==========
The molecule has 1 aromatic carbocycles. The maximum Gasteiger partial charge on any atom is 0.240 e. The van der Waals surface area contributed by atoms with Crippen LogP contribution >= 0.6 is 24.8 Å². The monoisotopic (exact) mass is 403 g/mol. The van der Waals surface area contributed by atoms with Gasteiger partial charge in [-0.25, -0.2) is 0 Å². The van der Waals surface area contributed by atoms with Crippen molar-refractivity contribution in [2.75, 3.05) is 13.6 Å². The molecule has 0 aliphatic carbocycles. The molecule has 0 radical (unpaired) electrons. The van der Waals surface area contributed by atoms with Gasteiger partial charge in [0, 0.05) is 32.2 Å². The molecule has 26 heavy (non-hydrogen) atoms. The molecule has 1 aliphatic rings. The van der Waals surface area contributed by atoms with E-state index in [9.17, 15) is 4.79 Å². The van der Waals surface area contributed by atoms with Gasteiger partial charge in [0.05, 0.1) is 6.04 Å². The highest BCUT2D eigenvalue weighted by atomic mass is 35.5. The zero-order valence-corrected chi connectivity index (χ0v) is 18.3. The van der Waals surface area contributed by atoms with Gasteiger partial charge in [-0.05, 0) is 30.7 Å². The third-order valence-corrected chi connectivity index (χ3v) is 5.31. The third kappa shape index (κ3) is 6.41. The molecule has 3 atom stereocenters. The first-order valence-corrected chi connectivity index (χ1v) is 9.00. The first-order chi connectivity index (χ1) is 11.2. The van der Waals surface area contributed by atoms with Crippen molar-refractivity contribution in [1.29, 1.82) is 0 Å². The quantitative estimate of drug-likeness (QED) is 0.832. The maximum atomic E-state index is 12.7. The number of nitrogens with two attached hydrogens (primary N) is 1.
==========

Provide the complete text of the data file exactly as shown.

The molecule has 1 aromatic carbocycles. The maximum Gasteiger partial charge on any atom is 0.240 e. The van der Waals surface area contributed by atoms with Crippen LogP contribution >= 0.6 is 24.8 Å². The monoisotopic (exact) mass is 403 g/mol. The van der Waals surface area contributed by atoms with Gasteiger partial charge in [-0.25, -0.2) is 0 Å². The van der Waals surface area contributed by atoms with Crippen molar-refractivity contribution in [2.75, 3.05) is 13.6 Å². The molecule has 0 aliphatic carbocycles. The molecule has 0 radical (unpaired) electrons. The van der Waals surface area contributed by atoms with Gasteiger partial charge in [0, 0.05) is 32.2 Å². The molecule has 26 heavy (non-hydrogen) atoms. The molecule has 1 aliphatic rings. The van der Waals surface area contributed by atoms with E-state index in [9.17, 15) is 4.79 Å². The van der Waals surface area contributed by atoms with Gasteiger partial charge in [0.05, 0.1) is 6.04 Å². The highest BCUT2D eigenvalue weighted by atomic mass is 35.5. The zero-order valence-corrected chi connectivity index (χ0v) is 18.3. The van der Waals surface area contributed by atoms with Gasteiger partial charge in [-0.05, 0) is 30.7 Å². The third-order valence-corrected chi connectivity index (χ3v) is 5.31. The third kappa shape index (κ3) is 6.41. The molecule has 3 atom stereocenters. The first-order valence-corrected chi connectivity index (χ1v) is 9.00. The first-order chi connectivity index (χ1) is 11.2. The van der Waals surface area contributed by atoms with Crippen molar-refractivity contribution in [1.29, 1.82) is 0 Å². The quantitative estimate of drug-likeness (QED) is 0.832. The maximum atomic E-state index is 12.7. The number of nitrogens with two attached hydrogens (primary N) is 1.